It isn't uncommon for people with a major illness to feel suddenly betrayed by their bodies. Once your body worked properly and was able to manage all of the things you wanted to do. Now your body is not functioning as well or has been seriously altered. You suddenly are aware of all the things you are restricted from doing or lost as a result of the disease or injury. Perhaps it has altered your outward appearance. Or maybe it just altered your sense of the world. There may be many things you didn't expect to change in your life with the disease or surgery. Often there are complications as well. Some seen, some not.
You need support while trying to deal with the change diseases and major surgery causes. Don't just try to deal with it alone. Seek out people who understand, who have similar experiences. Seek out the community resources in your area, or national resources. Find ways to get the support you need. If you are having trouble making the adjustment to your injury or disease, contact a therapist who can help with this.
I have a lot of experience in helping people who have HIV, STDs, cancer, and women with reproductive organ problems and who are considering or have had hysterectomies. I am also able to help women who are entering menopause, have symptoms of pre-menopause (perimenopause) and who are in menopause with symptoms (not a disease, but often requires medical management or alternative methods of support, which is typically inadequate in main healthcare settings). I know a lot about therapies for these areas and can support you with these processes. In addition, I may not have had direct experience with your particular problem, but am able to offer support, understanding and resources, even if it is not in my area of expertise. I will work in conjunction with your hospital social worker or other community organizations to ensure you are getting the support you need. Contact me!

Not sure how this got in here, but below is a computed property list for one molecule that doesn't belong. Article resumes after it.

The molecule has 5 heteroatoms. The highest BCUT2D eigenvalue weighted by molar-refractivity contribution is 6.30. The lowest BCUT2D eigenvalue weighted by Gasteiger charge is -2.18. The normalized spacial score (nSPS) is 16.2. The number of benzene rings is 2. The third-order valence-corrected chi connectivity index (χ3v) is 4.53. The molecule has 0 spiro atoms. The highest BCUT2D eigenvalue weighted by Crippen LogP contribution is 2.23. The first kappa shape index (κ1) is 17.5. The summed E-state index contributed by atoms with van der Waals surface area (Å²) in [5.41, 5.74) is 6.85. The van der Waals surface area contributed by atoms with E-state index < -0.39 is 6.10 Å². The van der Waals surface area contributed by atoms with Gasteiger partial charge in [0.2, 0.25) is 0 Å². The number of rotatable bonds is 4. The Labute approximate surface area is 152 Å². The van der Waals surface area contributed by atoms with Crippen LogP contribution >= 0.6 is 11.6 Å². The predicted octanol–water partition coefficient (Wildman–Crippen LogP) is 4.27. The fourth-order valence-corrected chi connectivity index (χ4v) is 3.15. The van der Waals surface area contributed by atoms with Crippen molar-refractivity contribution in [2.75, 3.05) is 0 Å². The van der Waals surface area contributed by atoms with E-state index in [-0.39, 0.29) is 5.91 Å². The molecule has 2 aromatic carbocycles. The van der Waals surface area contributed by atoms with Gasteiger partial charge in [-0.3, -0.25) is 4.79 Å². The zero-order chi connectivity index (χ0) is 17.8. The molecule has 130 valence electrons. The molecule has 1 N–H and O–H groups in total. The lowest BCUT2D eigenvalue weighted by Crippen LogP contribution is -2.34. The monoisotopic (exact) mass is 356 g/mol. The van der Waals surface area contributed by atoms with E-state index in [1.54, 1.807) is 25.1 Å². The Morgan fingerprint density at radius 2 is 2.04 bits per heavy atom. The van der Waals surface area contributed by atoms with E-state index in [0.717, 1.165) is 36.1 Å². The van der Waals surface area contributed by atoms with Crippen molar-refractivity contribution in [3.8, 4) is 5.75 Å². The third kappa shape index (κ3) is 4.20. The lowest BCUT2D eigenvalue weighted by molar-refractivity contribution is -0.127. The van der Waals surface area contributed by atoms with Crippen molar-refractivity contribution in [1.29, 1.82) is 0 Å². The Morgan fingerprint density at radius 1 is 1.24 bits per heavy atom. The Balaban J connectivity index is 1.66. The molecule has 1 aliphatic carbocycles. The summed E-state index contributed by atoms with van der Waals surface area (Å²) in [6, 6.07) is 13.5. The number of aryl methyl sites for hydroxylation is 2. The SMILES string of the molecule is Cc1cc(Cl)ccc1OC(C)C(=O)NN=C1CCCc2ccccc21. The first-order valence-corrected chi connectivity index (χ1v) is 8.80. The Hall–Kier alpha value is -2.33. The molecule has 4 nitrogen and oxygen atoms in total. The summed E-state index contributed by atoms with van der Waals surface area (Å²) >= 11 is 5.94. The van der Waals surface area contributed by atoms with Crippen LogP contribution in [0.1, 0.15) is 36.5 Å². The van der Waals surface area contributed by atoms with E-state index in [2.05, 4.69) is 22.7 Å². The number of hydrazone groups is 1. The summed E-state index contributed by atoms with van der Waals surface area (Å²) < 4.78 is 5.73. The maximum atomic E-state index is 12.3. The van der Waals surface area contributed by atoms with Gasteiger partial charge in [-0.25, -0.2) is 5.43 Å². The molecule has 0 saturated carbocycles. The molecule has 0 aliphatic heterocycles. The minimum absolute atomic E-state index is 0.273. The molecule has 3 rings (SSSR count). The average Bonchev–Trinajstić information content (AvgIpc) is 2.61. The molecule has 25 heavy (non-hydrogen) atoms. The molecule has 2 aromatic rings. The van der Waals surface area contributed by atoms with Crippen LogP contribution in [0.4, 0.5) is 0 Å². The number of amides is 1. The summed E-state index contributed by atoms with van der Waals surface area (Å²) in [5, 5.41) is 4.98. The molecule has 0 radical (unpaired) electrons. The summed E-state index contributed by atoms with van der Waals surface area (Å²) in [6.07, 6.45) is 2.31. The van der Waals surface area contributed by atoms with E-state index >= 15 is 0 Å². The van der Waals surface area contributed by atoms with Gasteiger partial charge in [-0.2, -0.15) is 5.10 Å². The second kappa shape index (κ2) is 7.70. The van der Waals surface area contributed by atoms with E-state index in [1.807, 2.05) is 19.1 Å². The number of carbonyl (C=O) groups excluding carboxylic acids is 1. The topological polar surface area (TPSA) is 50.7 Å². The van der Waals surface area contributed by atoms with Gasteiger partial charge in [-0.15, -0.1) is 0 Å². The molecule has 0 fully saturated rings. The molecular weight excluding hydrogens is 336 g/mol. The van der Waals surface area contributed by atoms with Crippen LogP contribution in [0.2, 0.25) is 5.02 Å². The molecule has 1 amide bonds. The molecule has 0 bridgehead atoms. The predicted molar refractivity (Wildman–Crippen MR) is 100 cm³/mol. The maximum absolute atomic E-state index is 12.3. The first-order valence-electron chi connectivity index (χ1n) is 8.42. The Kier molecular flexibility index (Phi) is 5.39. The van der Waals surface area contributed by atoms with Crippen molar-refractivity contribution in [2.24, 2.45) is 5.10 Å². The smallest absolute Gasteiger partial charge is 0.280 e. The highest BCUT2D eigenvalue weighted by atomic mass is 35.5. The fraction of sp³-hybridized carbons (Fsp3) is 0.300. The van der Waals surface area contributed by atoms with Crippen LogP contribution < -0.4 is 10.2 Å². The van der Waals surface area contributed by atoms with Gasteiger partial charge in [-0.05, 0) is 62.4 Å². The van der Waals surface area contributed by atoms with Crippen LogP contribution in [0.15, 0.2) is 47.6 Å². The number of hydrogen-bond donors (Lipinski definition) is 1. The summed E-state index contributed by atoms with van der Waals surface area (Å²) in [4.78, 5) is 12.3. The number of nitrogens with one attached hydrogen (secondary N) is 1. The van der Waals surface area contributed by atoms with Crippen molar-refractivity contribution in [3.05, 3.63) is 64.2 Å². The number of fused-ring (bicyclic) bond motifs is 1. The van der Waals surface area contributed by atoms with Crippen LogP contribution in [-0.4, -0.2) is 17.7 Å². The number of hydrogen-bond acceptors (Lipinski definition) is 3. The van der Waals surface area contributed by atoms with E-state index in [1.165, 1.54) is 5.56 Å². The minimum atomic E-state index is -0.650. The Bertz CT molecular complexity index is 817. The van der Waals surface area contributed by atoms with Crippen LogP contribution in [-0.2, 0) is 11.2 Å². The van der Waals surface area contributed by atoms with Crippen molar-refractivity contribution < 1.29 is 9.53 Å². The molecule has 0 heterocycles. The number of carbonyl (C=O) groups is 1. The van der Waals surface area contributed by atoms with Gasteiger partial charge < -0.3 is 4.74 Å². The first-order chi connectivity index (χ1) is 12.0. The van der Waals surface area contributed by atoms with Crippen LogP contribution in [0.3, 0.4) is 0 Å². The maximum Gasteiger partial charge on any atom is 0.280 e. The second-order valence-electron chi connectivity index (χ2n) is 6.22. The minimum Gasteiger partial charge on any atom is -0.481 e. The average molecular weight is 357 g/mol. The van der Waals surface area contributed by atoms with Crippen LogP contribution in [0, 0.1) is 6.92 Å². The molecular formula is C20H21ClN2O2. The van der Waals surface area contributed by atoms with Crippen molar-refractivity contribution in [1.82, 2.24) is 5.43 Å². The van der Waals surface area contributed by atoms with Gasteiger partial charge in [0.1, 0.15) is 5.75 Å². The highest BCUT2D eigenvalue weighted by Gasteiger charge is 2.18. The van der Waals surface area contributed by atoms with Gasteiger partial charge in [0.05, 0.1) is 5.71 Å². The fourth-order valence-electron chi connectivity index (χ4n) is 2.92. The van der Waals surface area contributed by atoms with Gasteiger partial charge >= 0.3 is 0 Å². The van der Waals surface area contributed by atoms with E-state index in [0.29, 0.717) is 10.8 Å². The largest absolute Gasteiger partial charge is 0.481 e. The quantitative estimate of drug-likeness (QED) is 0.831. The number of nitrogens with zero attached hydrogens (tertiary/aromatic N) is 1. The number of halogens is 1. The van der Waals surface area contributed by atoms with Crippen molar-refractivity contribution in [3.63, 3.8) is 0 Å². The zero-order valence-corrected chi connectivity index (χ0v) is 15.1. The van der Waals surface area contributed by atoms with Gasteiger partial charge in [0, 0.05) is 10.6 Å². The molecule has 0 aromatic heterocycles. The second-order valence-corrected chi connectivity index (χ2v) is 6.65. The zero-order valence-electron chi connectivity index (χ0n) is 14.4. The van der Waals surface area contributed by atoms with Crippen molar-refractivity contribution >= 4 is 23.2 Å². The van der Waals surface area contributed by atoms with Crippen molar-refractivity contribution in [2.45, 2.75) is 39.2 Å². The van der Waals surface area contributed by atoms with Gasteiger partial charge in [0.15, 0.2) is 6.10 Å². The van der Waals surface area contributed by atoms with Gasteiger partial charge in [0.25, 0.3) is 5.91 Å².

If you have lost a loved one, had a traumatic loss in your life, are going through a major life transition or crisis, or are separating/going through a divorce, you will go through a major period of grieving. While there are differences in the grief reactions you have when a loved one dies, there are also many similarities in grief reactions with other losses. Grief associated with death is more intense in some ways and specific to losing the loved person in your life. The more permanent the loss, the stronger the response to it. Feelings of grief and loss are common to all people's experiences. People need support during times of loss. They need to talk about their losses, get angry, depressed, and sometimes just forget about it for awhile. There are many confusing emotions one goes through with the loss of a loved one, a part of your body or in a crisis. Therapists are trained in helping you work through these feelings. Don't allow them to take over your life or create major upheaval in all of your relationships. Come to someone who can help you deal with these emotions, someone who is just there to be with you. Also, many people get "stuck" in the grief process. The emotions that accompany grief can be so powerful and overwhelming that some people learn to compartmentalize these feelings, isolate them away from their conscious experience, and develop additional problems as a result.
I have a lot of experience helping people cope with grief and loss. I also have experience in traumatic losses and death experiences, which have unique problems that require a specially trained person to help with. If you have lost a loved one to suicide, homicide or another traumatic death, or if you have suffered a traumatic loss of some other kind, I am highly skilled in working with traumatic losses. There are a lot of difficulties coping with these losses. Sometimes there might also be public media attention, which can feel completely overwhelming and invasive during a time of great tragedy. Police involvement, media attention, or just the reality of trying to cope with a traumatic crisis in your life does require the assistance of someone trained in helping you through. Call me to help! I am also available for crisis calls during emergencies. See the Trauma Page for additional links and resources.